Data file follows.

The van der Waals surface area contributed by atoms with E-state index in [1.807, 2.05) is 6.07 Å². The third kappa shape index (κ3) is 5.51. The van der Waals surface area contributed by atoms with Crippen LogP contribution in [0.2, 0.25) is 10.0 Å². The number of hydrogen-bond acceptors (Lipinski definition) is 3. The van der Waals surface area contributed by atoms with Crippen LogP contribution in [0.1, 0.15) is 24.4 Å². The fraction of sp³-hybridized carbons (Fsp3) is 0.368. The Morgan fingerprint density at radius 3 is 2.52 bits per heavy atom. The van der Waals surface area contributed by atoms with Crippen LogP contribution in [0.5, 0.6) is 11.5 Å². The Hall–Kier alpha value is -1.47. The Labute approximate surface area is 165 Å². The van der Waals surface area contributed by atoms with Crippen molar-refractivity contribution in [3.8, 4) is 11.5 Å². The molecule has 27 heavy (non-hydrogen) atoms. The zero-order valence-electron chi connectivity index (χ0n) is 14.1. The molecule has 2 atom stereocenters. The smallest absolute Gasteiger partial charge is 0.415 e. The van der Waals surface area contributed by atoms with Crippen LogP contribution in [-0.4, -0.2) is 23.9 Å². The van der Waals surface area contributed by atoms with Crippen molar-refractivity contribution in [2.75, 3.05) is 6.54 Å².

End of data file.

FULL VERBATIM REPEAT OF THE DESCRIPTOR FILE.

The van der Waals surface area contributed by atoms with E-state index in [1.807, 2.05) is 6.07 Å². The third kappa shape index (κ3) is 5.51. The van der Waals surface area contributed by atoms with Crippen LogP contribution in [0.2, 0.25) is 10.0 Å². The number of hydrogen-bond acceptors (Lipinski definition) is 3. The van der Waals surface area contributed by atoms with Crippen LogP contribution in [0.1, 0.15) is 24.4 Å². The fraction of sp³-hybridized carbons (Fsp3) is 0.368. The Morgan fingerprint density at radius 3 is 2.52 bits per heavy atom. The van der Waals surface area contributed by atoms with Crippen LogP contribution in [0.5, 0.6) is 11.5 Å². The Hall–Kier alpha value is -1.47. The Labute approximate surface area is 165 Å². The van der Waals surface area contributed by atoms with Crippen molar-refractivity contribution in [3.8, 4) is 11.5 Å². The molecule has 27 heavy (non-hydrogen) atoms. The zero-order valence-electron chi connectivity index (χ0n) is 14.1. The molecule has 2 atom stereocenters. The smallest absolute Gasteiger partial charge is 0.415 e. The van der Waals surface area contributed by atoms with Crippen LogP contribution in [-0.4, -0.2) is 23.9 Å². The van der Waals surface area contributed by atoms with Crippen molar-refractivity contribution in [2.75, 3.05) is 6.54 Å².